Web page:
Norma O'Flynn, MB, BCh, BAO, PhD; Jonathan Potter, DM
O'Flynn N, Potter J. Commissioning Health Care in England: An Evolving Story. Ann Intern Med. 2011;155:465-469. doi: 10.7326/0003-4819-155-7-201110040-00009
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Published: Ann Intern Med. 2011;155(7):465-469.
The general election in the United Kingdom in May 2010 resulted in the election of a new government, a coalition between Conservative and Liberal Democrat parties. Six weeks after the election, a white paper, “Equity and Excellence: Liberating the NHS,” that proposed profound changes to the structure and organization of the health service was published. The change that generated the most discussion was the proposal that general practitioners be placed at the center of the system and given control of about 80% of the National Health Service's £100 billion budget. The proposals were greeted with considerable concern by many health care professionals, patient representatives, and the media. In response, the government organized an independent review, and proposals have been altered in response. This article outlines the current organization of the National Health Service, the rationale for change, and government proposals.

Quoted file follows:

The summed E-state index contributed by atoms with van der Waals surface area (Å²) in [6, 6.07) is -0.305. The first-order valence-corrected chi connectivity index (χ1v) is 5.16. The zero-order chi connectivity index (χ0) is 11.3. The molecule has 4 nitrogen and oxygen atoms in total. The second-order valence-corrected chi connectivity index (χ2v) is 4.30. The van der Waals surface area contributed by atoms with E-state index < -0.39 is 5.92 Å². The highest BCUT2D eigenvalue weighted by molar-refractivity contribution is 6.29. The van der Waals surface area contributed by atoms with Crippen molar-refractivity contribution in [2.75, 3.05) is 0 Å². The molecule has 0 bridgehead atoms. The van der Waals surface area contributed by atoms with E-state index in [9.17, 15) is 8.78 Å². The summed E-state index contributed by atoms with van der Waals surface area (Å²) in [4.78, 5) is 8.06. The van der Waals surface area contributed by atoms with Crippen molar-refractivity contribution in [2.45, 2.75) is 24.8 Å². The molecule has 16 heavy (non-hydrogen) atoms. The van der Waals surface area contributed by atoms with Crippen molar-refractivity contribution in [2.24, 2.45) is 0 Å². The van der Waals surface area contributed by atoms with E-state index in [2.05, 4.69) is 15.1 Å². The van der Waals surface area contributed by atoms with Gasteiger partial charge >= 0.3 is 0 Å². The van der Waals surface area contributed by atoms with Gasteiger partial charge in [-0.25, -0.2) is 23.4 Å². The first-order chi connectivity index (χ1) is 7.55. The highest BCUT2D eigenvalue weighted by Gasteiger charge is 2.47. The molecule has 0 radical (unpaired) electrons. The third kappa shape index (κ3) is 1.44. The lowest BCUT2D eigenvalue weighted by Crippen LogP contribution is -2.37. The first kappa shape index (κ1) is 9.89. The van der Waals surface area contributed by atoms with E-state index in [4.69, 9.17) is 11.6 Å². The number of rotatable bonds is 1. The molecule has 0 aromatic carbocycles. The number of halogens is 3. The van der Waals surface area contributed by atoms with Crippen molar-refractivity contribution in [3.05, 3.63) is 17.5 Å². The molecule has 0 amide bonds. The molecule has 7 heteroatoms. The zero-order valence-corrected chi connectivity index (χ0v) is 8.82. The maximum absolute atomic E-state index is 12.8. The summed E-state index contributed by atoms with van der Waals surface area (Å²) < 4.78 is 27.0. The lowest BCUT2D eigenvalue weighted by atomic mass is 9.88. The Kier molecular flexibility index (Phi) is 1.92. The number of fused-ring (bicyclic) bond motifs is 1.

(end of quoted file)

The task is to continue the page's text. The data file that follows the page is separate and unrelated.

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Emergency Medicine, Healthcare Delivery and Policy, Hospital Medicine, Prevention/Screening.
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Print ISSN: 0003-4819 | Online ISSN: 1539-3704
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